MG-206. JOHN S. FINE PAPERS, 1951-1955.

John Sidney Fine (1893-1978) served as Republican governor of Pennsylvania, 1951 to 1955. A native of Nanticoke, Luzerne County, he graduated from Dickinson Law School in 1914, completed his post-graduate work at Trinity College, Dublin, Ireland in 1919 and was admitted to the Luzerne County Bar in 1915. He later served as Republican district chairman for Luzerne County and was long a secretary for the Luzerne County Republican Committee. Fine was elected as a judge of the Superior Court, 1947-50. before he became governor.


General and Specific Appointments, 1951-1955.

Letters of Application and Recommendation, Special, 1951-1955. A file containing letters submitted to Governor Fine by applicants seeking state appointments and letters recommending candidates for such appointments. Among the items present are:

Cheyney Training School-President, 1951. Letters of recommendation and approval for Dr. James Henry Duckrey to become president of the Cheyney Training School for Teachers upon the retirement of Dr. Leslie Pinckney Hill after the 1950-51 school term.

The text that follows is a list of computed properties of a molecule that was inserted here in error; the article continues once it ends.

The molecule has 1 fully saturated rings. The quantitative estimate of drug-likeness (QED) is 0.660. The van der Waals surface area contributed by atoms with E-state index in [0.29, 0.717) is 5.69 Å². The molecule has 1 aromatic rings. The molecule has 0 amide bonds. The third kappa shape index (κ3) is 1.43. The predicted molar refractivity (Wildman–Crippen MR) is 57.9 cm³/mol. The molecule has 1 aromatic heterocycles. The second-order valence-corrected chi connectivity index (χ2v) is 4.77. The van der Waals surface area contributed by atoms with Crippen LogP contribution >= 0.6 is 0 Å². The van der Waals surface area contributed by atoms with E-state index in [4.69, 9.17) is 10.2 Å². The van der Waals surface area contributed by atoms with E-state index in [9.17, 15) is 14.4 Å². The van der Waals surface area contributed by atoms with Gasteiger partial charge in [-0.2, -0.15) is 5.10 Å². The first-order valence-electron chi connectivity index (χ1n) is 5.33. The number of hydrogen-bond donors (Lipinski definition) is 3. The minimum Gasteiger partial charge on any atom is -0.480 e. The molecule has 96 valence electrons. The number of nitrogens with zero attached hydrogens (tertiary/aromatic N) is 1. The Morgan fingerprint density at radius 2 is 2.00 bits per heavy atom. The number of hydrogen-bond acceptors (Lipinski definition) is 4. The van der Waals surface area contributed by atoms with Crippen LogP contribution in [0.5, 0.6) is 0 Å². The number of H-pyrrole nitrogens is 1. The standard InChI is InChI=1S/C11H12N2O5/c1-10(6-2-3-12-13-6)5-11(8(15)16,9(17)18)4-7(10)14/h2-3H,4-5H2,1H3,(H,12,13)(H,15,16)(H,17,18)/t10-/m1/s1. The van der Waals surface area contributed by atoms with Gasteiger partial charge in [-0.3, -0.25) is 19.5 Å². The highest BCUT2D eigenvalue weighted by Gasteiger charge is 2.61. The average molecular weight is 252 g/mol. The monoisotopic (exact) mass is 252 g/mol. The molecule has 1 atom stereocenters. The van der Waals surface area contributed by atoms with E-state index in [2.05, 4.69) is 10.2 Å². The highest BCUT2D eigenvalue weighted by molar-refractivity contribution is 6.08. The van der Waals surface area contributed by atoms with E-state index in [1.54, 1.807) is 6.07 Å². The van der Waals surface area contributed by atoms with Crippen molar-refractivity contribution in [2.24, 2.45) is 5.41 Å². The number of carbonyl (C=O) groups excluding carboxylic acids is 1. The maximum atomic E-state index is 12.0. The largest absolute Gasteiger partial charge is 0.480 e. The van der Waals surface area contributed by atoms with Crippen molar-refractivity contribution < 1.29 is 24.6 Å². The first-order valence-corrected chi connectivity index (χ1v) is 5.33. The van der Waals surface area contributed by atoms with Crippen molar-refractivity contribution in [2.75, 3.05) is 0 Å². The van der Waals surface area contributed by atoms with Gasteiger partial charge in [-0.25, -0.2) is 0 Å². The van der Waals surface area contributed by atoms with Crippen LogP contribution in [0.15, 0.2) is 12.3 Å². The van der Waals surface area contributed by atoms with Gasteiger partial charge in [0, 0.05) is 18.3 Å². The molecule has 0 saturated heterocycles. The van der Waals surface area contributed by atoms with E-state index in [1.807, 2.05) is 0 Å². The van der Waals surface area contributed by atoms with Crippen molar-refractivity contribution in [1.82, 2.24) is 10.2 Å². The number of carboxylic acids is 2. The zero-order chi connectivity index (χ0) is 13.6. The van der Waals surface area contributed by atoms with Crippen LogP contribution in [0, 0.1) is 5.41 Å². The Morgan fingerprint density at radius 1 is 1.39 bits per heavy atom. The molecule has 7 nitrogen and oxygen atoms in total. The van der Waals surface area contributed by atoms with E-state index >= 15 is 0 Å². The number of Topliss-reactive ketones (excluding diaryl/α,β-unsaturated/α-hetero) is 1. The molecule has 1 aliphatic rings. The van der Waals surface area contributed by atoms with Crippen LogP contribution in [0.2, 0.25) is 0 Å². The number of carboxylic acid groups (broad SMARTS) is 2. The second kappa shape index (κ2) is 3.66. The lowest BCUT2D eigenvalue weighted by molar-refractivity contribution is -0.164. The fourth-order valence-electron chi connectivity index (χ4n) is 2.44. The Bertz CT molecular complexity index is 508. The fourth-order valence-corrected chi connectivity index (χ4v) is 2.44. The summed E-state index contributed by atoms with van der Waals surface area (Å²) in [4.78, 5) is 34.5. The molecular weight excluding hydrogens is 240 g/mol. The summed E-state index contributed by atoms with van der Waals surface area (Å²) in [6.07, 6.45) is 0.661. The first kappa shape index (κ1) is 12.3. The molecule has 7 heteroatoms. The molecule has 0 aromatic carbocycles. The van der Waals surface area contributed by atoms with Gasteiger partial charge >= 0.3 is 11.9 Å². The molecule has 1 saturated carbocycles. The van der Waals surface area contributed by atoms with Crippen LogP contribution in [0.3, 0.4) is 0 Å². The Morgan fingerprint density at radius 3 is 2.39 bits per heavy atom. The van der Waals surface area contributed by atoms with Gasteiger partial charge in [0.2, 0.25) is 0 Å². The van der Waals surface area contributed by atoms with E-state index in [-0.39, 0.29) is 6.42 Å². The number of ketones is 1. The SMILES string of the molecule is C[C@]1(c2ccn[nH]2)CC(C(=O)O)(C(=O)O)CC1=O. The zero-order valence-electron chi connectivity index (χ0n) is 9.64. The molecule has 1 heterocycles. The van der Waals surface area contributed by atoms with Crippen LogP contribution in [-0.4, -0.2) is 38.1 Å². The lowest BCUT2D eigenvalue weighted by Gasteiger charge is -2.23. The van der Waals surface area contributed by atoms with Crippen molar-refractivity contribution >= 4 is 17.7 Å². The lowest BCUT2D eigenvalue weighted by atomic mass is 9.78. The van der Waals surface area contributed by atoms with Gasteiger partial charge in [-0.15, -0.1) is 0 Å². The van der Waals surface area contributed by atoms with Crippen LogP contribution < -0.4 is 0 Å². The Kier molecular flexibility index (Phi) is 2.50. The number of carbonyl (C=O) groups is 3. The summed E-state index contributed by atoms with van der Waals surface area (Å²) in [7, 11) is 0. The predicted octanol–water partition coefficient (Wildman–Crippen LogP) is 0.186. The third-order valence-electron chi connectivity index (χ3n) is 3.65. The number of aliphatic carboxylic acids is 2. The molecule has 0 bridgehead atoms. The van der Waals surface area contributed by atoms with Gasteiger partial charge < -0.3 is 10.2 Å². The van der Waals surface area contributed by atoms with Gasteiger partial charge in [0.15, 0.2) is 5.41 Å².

Public Assistance-Instruction—Scotland School Superintendent, 1952. Letters of recommendation and approval for the appointment of Dr. Willard Montgomery Stevens to replace Mr. J. C. Allen as superintendent of the Scotland School in June 1952.

Boards and Commissions, 1951-1955.

"O.K." Files, 1951-1955. This file contains both letters of recommendation and letters of approval for individuals appointed to various State boards and commissions by Governor Fine. Among items of interest are:

Migratory Labor, Governor’s Committee on, 1952-1953. Includes letter announcing the creation of this committee and appointing David M. Walker as chairman. Also contains a list of the names of the committee members.

Industrial Race Relations Committee, 1952-1954. Contains letters of recommendation and appointment for members to serve on this committee. The following African Americans were appointed: The Honorable Homer S. Brown, Dr. James Duckrey, and Mrs. Robert S. Vann. Also included is a committee brochure listing William H. Gray Jr., an African American, as its executive director.

Cosmetology, State Board of, 1952-1954. Contains a letter from Governor Fine to Arianna Preston appointing her to the State Board of Cosmetology. Also includes Arianna Preston’s letter to Governor Fine expressing her appreciation for being the "the first Negro woman" appointed to the board.

Scotland School for Veterans’ Children, 1952-1953. Contains letters of recommendation and appointment for Lillian W. Stevenson to the board of directors of the Scotland School.